Today we stopped at our local deli for lunch. As we were leaving I noticed two large Phoenix palms on each side of the driveway. One was loaded with seeds while the other, a male, was not. The fruits were still green and were 1" long x 1/2" wide. The seeds are 3/4" x 3/8". The Phoenix genus is not my favorite but these two palms were spectacular beneath the sunlit sky. They have been cared for and pruned judiciously and were perfect. I saw no other Phoenix palms nearby. My question is: Can anyone tell me what hybrids these two palms could be (almost all Phoenix in FL are hybrids)? Is anyone interested in seeds when they ripen? If the offspring take after the parents they should turn out to be awesome palms. I hope everyone agrees. I took the following photos:
Fruit and seeds
Seeding Female palm
London's resident palm video guy, RH Grows, recently uploaded a video of a strange palm at Lincoln Inn Fields in central London.
I'm not sure whether this is a regular CIDP, or some kind of CIDP hybrid? At first glance, it kind of looks like a Butia, but it's clearly a Phoenix of some sort. It almost looks like a Butia x CIDP hybrid, which is obviously impossible. The fronds and crown kind of have that Butia look, but it's clearly a Phoenix of some sort. Almost certainly CIDP, or hybridised with something like Dacty, Sylvestris, Rupicola etc.
One thing to mention is that the palm is also grown in deep shade, which I believe could effect the frond size/length, but that would not explain the strange crown and slim trunk. Something just seems very different about it. For all I know it could just be a regular CIDP though. I don't know what other people think it is...?
I'm hoping someone could give me some advice about growing a Canary Island Date Palm (Phoenix Canariensis). I'm thinking of planting one in a circular, slightly raised brick bed in the centre of my garden, and would love the palm to start out small (about 1 to 1.5 meters tall) and grow big over the years. However, I'm not sure if the circular bed, which measures 80 cm in diameter, is big enough to achieve this. The other issue I have is that the soil under and surrounding the bed is compacted and very hard to dig. I've dug a hole about a meter deep below the bed, but as it stands, I think the roots would have difficulty breaking out into the wider soil. I can excavate the area below the bed some more to give the roots room to grow, but I'm not sure how deep and wide I should go. I'd be really grateful if someone could give me some advice on planting a Phoenix Canariensis in this environment.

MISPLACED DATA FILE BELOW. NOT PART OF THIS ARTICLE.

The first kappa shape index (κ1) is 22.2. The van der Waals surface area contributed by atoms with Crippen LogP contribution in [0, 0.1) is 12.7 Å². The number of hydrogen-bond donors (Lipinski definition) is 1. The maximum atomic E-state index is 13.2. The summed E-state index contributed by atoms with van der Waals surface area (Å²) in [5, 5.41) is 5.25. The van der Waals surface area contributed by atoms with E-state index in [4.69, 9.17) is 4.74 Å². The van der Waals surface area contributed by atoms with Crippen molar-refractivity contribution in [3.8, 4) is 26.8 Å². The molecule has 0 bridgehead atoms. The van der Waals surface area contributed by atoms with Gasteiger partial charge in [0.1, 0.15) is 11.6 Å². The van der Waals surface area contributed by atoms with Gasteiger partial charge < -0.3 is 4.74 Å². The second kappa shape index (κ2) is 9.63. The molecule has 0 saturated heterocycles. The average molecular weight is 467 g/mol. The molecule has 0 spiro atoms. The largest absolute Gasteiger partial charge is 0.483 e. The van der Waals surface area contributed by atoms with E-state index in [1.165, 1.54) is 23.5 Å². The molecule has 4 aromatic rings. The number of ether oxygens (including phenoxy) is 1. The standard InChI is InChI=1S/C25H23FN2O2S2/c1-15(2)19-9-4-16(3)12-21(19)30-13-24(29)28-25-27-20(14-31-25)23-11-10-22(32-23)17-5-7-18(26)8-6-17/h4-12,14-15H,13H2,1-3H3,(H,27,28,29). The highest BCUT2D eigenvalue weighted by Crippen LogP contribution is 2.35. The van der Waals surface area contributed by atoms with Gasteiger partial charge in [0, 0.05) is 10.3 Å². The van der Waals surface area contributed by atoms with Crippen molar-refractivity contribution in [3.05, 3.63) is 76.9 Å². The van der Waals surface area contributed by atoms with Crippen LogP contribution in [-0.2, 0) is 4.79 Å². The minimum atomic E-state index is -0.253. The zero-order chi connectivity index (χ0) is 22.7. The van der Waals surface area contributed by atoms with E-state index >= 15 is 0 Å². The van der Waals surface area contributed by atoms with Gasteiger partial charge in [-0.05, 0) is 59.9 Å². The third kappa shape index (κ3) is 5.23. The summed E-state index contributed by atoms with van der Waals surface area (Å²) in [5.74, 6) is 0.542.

Here is a catalog of all the bigger CIDP's around London and their locations, so that they can be monitored moving forward. It also helps for people to know where they can find them exactly, should they be in the area and decide to visit some. Many of these CIDP's are not well known, so I will be photo-documenting and logging quite a lot of fairly large specimens in the city and suburbs.
Starting with the one at Lambeth Bridge...
River Gardens, Fulham
These CIDP's on the intersection are fruiting profusely and producing viable seed...
Another one further down the street...
There's two big CIDP's outside Hackney town hall. They've been there about 20 years.
It's in need of a trim, which will make the trunk look even bigger...
Mount Street gardens, Mayfair
White City, west London
Next to a church in Ealing, West London.
Next to Wimbledon fire station.
People's back gardens in Bermondsey, south west London
Wapping, East London
Apartments in Fulham
St. Annes in Notting Hill
Front gardens kitted out...
Another in Notting Hill...
A back yard in the London suburb of Leyton...
Decent sized specimen in Walworth...
That will do for now. I will upload the rest tomorrow as there are tons of other CIDP's in people's gardens/yards. I've barely scratched the surface on the London CIDP's yet...
Can one effectively prune phoenix roots and what is the best strategy for doing that? I have a number of phoenix in large pots (e.g., 25G plus) and unlike most other families, phoenix will grow roots so aggressively that they will lift the entire palm, root base, soil and all right out of the pot such that it's no longer aesthetic. I'm attaching two photos below that show this. I think it was in a David Lesser book that I saw a photo at Versailles with many dozens of date palms in pots, i.e., I'd like to keep these in pots of the same size but this would require aggressive root pruning strategies. Does anyone have any words of wisdom? The species I've got in mind are Dactilyfera and Reclinata.